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ALERT: EWEB drop box vandalized, payments stolen

One of the EWEB payment drop boxes located at our former headquarters building (500 E. 4th Ave) was vandalized sometime between Wednesday, Nov. 22 at 9 a.m. and Monday, Nov. 27 at 9 a.m. Click here to learn more.


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EWEB Hosts Renewable Hydrogen Roundtable

August 28, 2019

Picture of Toyota Mirai parked at the EWEB riverfront plaza with several people checking out the zero-emission hydrogen fuel cell vehicle

EWEB is interested in renewable hydrogen because of its potential to help decarbonize energy sectors and provide resiliency in the event of a large-scale disaster in the Northwest. Earlier this month, the utility hosted a Hydrogen Roundtable that was organized by Congressman Peter DeFazio's office. The event showcased a Hydrostar solar-power electrolyzer and a Toyota Mirai, a hydrogen fuel cell passenger vehicle.

In spring time here in the Pacific Northwest, we often find ourselves with an oversupply of low cost, carbon-free hydro and wind energy. With no market for the energy, power generators are turned off, resulting in a lost opportunity for carbon-free energy, and hurting the economics of these green projects.

At other times of the year, typically mid-winter for heating loads and late summer for cooling loads, energy demand exceeds supply and generators run at capacity. Sometimes even that isn't enough, and utilities like EWEB import electricity into our region, largely from coal and other carbon-intensive resources located to our east. Most of EWEB's electricity-linked carbon footprint comes from purchases made by Bonneville Power Administration during these periods.

In order to decarbonize the energy sector and address the climate crisis, utilities need a way to capture excess energy and save it for when it's needed. While solar and battery storage systems are great for short-term daily cycles, deep decarbonization requires long-term energy storage that can bridge across the seasons, and function in different energy sectors, such as transportation.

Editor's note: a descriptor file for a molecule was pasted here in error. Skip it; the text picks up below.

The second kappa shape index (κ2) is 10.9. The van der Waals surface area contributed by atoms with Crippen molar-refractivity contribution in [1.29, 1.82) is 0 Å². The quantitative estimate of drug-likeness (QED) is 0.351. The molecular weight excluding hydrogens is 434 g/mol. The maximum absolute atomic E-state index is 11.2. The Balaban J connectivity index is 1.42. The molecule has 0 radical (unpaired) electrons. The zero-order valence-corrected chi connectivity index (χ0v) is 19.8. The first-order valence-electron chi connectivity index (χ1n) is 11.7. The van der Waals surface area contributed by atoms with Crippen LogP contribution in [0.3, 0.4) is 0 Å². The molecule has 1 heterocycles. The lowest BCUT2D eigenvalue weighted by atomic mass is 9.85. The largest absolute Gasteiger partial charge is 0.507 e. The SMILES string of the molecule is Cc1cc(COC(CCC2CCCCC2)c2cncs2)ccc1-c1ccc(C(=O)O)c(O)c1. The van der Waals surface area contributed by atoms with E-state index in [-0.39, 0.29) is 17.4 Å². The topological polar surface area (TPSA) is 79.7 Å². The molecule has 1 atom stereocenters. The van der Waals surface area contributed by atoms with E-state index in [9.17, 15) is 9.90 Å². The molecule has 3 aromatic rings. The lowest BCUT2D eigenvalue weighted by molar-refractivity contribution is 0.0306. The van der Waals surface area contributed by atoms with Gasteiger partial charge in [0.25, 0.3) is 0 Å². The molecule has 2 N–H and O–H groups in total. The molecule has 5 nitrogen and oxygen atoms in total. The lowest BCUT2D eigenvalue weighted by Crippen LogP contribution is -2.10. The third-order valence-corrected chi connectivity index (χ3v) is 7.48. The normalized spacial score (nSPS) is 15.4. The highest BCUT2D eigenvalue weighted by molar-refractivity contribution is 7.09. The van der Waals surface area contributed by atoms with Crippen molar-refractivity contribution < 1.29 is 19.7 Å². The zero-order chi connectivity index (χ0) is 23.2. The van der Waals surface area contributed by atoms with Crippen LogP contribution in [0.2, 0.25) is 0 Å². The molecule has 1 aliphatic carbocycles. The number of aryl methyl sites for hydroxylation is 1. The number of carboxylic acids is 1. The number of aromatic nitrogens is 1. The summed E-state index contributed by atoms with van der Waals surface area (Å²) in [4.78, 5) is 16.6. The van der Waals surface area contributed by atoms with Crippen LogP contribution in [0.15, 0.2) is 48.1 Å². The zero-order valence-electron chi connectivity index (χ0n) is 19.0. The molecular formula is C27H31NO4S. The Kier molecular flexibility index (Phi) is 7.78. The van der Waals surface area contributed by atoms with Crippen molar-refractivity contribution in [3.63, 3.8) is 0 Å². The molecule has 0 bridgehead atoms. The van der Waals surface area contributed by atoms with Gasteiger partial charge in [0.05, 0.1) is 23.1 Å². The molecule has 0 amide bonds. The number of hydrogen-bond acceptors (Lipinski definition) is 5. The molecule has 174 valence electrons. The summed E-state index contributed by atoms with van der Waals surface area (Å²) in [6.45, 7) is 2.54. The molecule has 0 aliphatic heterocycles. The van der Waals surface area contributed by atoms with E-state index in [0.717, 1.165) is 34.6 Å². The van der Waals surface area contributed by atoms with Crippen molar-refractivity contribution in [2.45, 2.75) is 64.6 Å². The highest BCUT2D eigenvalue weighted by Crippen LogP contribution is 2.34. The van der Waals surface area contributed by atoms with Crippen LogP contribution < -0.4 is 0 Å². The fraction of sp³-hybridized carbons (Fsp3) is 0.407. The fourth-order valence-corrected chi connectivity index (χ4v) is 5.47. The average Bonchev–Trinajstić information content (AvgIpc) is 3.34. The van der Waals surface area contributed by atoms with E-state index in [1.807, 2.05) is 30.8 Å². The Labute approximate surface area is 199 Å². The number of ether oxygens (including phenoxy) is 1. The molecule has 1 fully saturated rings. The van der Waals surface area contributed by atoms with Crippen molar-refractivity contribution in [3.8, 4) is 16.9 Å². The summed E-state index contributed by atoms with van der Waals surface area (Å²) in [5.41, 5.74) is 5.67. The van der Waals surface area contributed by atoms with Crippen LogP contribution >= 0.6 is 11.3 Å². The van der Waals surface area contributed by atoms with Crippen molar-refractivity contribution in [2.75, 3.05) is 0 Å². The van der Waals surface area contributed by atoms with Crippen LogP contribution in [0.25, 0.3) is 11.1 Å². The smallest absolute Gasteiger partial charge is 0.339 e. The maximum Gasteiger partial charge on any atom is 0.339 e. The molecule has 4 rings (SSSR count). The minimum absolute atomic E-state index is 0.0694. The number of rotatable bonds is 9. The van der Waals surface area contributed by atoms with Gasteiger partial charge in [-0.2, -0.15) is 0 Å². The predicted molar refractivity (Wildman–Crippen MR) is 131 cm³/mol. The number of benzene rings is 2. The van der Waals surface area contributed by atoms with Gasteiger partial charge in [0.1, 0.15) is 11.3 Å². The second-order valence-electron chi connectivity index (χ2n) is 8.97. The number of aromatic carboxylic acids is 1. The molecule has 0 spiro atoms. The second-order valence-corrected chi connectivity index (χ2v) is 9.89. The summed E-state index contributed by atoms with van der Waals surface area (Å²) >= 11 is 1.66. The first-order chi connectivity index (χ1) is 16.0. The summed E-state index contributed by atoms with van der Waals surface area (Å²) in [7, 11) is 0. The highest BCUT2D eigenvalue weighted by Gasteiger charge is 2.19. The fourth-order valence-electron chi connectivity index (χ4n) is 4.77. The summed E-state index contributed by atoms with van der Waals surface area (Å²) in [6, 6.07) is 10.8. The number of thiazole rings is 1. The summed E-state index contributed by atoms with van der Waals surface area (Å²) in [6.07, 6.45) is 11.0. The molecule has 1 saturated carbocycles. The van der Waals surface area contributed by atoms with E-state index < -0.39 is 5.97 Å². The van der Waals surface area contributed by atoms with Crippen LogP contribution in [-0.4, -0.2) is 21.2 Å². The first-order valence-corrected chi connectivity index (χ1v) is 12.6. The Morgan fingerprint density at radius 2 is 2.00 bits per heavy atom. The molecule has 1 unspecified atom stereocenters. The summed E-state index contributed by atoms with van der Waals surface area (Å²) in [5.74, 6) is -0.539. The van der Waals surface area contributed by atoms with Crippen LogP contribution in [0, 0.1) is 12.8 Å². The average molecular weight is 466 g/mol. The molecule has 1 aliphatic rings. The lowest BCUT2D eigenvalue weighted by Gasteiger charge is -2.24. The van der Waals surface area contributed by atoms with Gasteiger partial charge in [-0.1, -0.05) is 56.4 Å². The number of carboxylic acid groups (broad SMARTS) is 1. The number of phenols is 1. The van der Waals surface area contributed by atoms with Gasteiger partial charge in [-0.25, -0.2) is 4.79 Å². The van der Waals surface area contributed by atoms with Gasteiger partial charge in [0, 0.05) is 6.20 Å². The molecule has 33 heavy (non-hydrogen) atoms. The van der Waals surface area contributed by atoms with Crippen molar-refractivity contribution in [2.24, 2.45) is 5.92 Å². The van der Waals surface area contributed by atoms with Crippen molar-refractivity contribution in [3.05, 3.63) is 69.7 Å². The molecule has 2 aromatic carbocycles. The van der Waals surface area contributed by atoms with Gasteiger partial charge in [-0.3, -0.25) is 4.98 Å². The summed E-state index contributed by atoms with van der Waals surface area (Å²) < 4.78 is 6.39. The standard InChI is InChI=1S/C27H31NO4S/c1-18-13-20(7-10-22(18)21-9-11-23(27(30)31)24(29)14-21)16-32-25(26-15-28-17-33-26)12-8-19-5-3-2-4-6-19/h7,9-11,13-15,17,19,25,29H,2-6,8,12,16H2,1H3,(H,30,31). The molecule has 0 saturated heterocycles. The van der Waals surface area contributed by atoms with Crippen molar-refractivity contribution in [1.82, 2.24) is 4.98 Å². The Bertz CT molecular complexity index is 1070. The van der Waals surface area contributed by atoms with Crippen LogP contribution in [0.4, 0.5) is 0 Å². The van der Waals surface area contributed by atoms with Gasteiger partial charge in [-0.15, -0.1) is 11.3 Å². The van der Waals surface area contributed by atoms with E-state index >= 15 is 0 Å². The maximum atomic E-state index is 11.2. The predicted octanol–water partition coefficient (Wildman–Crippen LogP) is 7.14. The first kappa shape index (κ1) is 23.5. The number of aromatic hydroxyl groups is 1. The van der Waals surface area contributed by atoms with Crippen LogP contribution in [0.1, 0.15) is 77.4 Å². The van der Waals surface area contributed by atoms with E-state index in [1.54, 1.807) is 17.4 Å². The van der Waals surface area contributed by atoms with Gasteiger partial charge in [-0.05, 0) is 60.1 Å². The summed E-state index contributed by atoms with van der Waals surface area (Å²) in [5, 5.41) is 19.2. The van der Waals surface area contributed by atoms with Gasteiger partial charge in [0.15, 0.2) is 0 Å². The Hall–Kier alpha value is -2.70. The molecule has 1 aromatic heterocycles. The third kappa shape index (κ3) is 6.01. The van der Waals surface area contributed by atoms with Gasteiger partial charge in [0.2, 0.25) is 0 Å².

Enter renewable hydrogen.

Using excess renewable power generated when wind, water and solar are plentiful, electrolyzers split water molecules into hydrogen and oxygen. Hydrogen produced from this process can be stored for future use, to help address the winter heating or summer cooling peaks, when capacity might be an issue, and it can be turned back into electricity if needed. It can also be used in the natural gas system, as a transportation fuel and as industrial feedstock for making fertilizer. 

There are additional benefits to renewable hydrogen from a resiliency standpoint. Following a large scale regional disaster, the Southern Willamette valley might find itself isolated and on its own for a period of weeks or even months. Renewable hydrogen fuel cells can operate water pump stations and emergency drinking water wells. And because fuel cells are roughly twice as efficient as internal combustion engines, they can operate for significantly longer periods without refueling, compared to standard emergency generators.

The green hydrogen market is still in its infancy, especially in the Northwest. While hydrogen vehicle fueling stations can be found in California and in British Columbia, there are none in the area between. But EWEB is participating in renewable hydrogen discussions and partnerships because we see both the need and the potential.

In 2018, EWEB joined the Renewable Hydrogen Alliance as a founding member to further explore and facilitate opportunities for the advancement of hydrogen's development as an alternative fuel. EWEB is now one of eight utility members in RHA, with the others being Douglas County PUD, Fortis BC, Klickitat County PUD, Northwest Natural, Tacoma Power, Puget Sound Energy, and Portland General. EWEB plans to continue hydrogen development discussions with others in the region as the technology matures.

If you are interested in learning more about renewable hydrogen and its potential uses here in the Pacific Northwest, listen to a recording of the Aug. 1 Hydrogen Roundtable. The roundtable, which kicked off with remarks by General Manager Frank Lawson and Congressman DeFazio, included speakers from EWEB, Northwest Natural Gas, Oregon State University, the Columbia-Willamette Clean Cities Coalition, Toyota and the Renewable Hydrogen Association (RHA).